Sharp edges in BJP-JD(U) ties soften, but bad blood between two leaders a dampener

In the past three days, Prime Minister Narendra Modi has made two political gestures to indicate that all is well between allies. Or not, Call Chief Minister of Bihar, Nitish Kumar, to inform him of the NDA’s decision to appoint former Jharkhand Governor Drupadi Murmo as the presidential candidate. Then, on Friday, JD(U) National President Rajiv Ranjan Singh, or Lalan Singh, sat in the front row as Murmo submitted her candidacy in Delhi.

Even as the BJP central leadership reached out to its ally and refrained from raising any issue due to the recent disagreements, BJP Chairman Dr Sanjay Jaiswal and JD(U) Chairman were embroiled in a row on Friday.

The two leaders always fell out of favor with each other. On Friday, Jeswal took to social media to dig into Kushwaha on how the JD(U) leader used to organize sit-ins to demand land for the Kendria Vidyalaya schools in Bihar when he was the chairman of the Rashtriya Lok Samata Party (RLSP). Koshua merged his party with the JD (U) party last year.

In response, the leader of the JD (U) party said that everything he achieved was because of his hard work and talent and that his “political life pages” were there. As a character, Koshua told Jeswal, “Like you, I haven’t achieved anything for humanitarian reasons.” He was indicating that the BJP leader had inherited the legacy of his father and former West Champaran MP Madan Jaiswal. In a specific response, the BJP chief in the state said, “I have done MBBS and MD. I have to have the brains to make it happen.”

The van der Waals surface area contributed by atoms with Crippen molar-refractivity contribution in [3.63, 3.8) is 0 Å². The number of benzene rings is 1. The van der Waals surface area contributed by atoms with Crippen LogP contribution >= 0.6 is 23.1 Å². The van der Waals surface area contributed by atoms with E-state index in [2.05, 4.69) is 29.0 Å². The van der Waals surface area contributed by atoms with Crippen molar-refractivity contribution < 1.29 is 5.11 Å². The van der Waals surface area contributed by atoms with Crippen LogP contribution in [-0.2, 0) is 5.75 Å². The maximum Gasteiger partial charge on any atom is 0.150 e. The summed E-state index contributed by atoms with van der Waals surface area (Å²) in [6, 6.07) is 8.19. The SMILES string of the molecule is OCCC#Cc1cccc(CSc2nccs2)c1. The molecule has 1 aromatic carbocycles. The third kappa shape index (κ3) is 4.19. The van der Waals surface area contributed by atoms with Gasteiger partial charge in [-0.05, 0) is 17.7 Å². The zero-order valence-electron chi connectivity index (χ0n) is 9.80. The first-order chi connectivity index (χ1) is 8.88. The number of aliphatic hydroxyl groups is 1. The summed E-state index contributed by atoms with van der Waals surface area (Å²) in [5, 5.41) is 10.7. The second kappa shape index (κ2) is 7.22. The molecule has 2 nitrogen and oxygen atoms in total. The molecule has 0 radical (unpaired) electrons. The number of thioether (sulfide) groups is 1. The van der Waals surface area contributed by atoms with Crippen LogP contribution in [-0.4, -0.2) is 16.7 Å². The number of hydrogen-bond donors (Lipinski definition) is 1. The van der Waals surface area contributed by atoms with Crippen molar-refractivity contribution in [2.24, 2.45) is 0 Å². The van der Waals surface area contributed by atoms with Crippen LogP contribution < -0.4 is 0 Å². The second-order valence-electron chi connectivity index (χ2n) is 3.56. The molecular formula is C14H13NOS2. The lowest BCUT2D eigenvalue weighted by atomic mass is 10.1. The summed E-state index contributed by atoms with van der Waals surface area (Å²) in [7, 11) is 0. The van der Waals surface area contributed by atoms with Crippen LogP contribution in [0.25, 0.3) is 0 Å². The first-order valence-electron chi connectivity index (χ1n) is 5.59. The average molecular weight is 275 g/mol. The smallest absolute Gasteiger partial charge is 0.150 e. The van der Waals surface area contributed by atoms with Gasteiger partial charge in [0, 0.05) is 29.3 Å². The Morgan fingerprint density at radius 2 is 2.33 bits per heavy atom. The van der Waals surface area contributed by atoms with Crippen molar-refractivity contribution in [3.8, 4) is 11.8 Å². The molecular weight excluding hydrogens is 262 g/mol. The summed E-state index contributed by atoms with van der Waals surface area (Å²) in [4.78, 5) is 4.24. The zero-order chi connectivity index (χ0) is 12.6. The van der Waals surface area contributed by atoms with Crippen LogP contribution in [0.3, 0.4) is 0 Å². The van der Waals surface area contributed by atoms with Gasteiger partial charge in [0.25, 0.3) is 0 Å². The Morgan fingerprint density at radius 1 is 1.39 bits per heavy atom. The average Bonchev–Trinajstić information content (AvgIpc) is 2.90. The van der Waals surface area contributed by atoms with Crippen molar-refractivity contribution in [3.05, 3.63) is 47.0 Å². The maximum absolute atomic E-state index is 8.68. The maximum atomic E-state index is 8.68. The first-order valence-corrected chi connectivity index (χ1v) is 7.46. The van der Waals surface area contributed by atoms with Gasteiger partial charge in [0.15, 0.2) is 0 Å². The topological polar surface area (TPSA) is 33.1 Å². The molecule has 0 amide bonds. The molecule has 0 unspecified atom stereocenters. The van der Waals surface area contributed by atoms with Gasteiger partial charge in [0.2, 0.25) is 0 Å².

This war of words erupted when Kushwaha, who was the Federal Minister of State for Education in Narendra Modi’s first government, immediately responded to the BJP leader’s criticism of the state’s Education Minister and JD(U) party leader Vijay Kumar Chaudhry regarding “academic delays to courses of most Bihar universities” . Defending his party colleague, Koshuaha said the state government is taking all steps to implement education reforms.

The feud between the two leaders also erupted earlier this year when controversial historian and BJP leader Daya Prakash Sinha likened Mauryan king Ashoka to Mughal Emperor Aurangzeb. With the entire opposition raging over the comments, Jaiswal tried to play down the matter and said that the FIR had been filed on the matter and the law would take its own course.

Kushwaha criticized Jaiswal saying that “submission of the FIR means nothing” and the actual requirement was to restore the Padma award given by the historian. Kushwa believe their origin lies in the Mauryan dynasty and claim that Chandragupta Maurya was a descendant of Kush, the son of the Hindu god Ram. Many Kushwaha leaders selectively depict Mauryan kings to further their policies.

Presently, with his exit from RCP Singh’s JD(U) party, Upendra Kushwaha has the opportunity to cement his position in the party.

With JD(U) seeming to have buried his differences with the BJP, it remains to be seen if the bad blood between Kushwaha and Jaiswal manages to destabilize this period of peace among the allies.

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